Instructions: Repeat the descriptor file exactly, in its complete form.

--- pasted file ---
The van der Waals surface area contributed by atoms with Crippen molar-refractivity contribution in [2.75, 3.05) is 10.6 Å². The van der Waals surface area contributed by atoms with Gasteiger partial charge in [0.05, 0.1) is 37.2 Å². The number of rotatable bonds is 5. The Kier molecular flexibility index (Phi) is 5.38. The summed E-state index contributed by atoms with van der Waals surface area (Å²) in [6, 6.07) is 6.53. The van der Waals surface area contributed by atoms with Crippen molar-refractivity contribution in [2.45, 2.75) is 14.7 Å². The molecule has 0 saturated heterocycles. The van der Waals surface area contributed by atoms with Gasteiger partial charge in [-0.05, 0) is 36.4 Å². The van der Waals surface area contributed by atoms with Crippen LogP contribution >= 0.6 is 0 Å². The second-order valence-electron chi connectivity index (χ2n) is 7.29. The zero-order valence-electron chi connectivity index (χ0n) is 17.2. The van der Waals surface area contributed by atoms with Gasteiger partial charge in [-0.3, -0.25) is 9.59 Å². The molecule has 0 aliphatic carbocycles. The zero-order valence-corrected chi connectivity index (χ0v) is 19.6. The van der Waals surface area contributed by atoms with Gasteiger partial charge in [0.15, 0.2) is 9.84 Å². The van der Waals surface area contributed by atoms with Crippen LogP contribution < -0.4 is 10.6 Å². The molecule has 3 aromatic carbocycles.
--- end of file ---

The van der Waals surface area contributed by atoms with Crippen molar-refractivity contribution in [2.75, 3.05) is 10.6 Å². The van der Waals surface area contributed by atoms with Gasteiger partial charge in [0.05, 0.1) is 37.2 Å². The number of rotatable bonds is 5. The Kier molecular flexibility index (Phi) is 5.38. The summed E-state index contributed by atoms with van der Waals surface area (Å²) in [6, 6.07) is 6.53. The van der Waals surface area contributed by atoms with Crippen molar-refractivity contribution in [2.45, 2.75) is 14.7 Å². The molecule has 0 saturated heterocycles. The van der Waals surface area contributed by atoms with Gasteiger partial charge in [-0.05, 0) is 36.4 Å². The van der Waals surface area contributed by atoms with Crippen LogP contribution >= 0.6 is 0 Å². The second-order valence-electron chi connectivity index (χ2n) is 7.29. The zero-order valence-electron chi connectivity index (χ0n) is 17.2. The van der Waals surface area contributed by atoms with Gasteiger partial charge in [-0.3, -0.25) is 9.59 Å². The molecule has 0 aliphatic carbocycles. The zero-order valence-corrected chi connectivity index (χ0v) is 19.6. The van der Waals surface area contributed by atoms with Gasteiger partial charge in [0.15, 0.2) is 9.84 Å². The van der Waals surface area contributed by atoms with Crippen LogP contribution < -0.4 is 10.6 Å². The molecule has 3 aromatic carbocycles.